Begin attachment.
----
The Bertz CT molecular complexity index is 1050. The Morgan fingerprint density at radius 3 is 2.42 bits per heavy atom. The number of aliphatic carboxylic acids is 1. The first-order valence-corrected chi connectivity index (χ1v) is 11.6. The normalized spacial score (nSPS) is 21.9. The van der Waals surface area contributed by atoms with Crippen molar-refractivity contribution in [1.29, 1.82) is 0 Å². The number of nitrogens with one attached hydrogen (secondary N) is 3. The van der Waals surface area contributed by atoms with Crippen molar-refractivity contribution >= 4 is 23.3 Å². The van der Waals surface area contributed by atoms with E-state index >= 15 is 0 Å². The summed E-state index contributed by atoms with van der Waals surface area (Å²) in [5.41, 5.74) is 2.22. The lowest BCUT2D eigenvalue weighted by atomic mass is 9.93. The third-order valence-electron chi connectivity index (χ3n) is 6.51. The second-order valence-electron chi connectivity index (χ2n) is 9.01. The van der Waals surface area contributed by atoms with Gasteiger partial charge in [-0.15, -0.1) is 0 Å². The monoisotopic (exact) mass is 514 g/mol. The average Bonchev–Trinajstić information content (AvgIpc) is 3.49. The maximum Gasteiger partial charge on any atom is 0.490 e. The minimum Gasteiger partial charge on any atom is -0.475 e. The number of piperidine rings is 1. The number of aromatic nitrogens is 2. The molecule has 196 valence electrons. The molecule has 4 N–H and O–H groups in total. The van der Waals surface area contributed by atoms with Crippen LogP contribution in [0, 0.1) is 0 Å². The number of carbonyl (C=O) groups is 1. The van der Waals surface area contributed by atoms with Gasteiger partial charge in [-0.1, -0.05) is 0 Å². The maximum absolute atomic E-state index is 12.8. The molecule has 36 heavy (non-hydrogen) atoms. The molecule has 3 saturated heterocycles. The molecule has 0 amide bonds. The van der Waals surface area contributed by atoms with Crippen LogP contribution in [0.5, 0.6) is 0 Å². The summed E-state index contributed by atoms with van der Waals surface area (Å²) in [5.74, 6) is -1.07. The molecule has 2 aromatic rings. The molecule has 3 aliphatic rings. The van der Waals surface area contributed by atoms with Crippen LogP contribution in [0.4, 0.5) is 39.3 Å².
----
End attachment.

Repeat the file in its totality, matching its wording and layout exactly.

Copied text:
The Bertz CT molecular complexity index is 1050. The Morgan fingerprint density at radius 3 is 2.42 bits per heavy atom. The number of aliphatic carboxylic acids is 1. The first-order valence-corrected chi connectivity index (χ1v) is 11.6. The normalized spacial score (nSPS) is 21.9. The van der Waals surface area contributed by atoms with Crippen molar-refractivity contribution in [1.29, 1.82) is 0 Å². The number of nitrogens with one attached hydrogen (secondary N) is 3. The van der Waals surface area contributed by atoms with Crippen molar-refractivity contribution >= 4 is 23.3 Å². The van der Waals surface area contributed by atoms with E-state index >= 15 is 0 Å². The summed E-state index contributed by atoms with van der Waals surface area (Å²) in [5.41, 5.74) is 2.22. The lowest BCUT2D eigenvalue weighted by atomic mass is 9.93. The third-order valence-electron chi connectivity index (χ3n) is 6.51. The second-order valence-electron chi connectivity index (χ2n) is 9.01. The van der Waals surface area contributed by atoms with Gasteiger partial charge in [-0.15, -0.1) is 0 Å². The monoisotopic (exact) mass is 514 g/mol. The average Bonchev–Trinajstić information content (AvgIpc) is 3.49. The maximum Gasteiger partial charge on any atom is 0.490 e. The minimum Gasteiger partial charge on any atom is -0.475 e. The number of piperidine rings is 1. The number of aromatic nitrogens is 2. The molecule has 196 valence electrons. The molecule has 4 N–H and O–H groups in total. The van der Waals surface area contributed by atoms with Crippen LogP contribution in [0, 0.1) is 0 Å². The number of carbonyl (C=O) groups is 1. The van der Waals surface area contributed by atoms with Gasteiger partial charge in [-0.1, -0.05) is 0 Å². The maximum absolute atomic E-state index is 12.8. The molecule has 36 heavy (non-hydrogen) atoms. The molecule has 3 saturated heterocycles. The molecule has 0 amide bonds. The van der Waals surface area contributed by atoms with Crippen LogP contribution in [0.5, 0.6) is 0 Å². The summed E-state index contributed by atoms with van der Waals surface area (Å²) in [5.74, 6) is -1.07. The molecule has 2 aromatic rings. The molecule has 3 aliphatic rings. The van der Waals surface area contributed by atoms with Crippen LogP contribution in [0.4, 0.5) is 39.3 Å².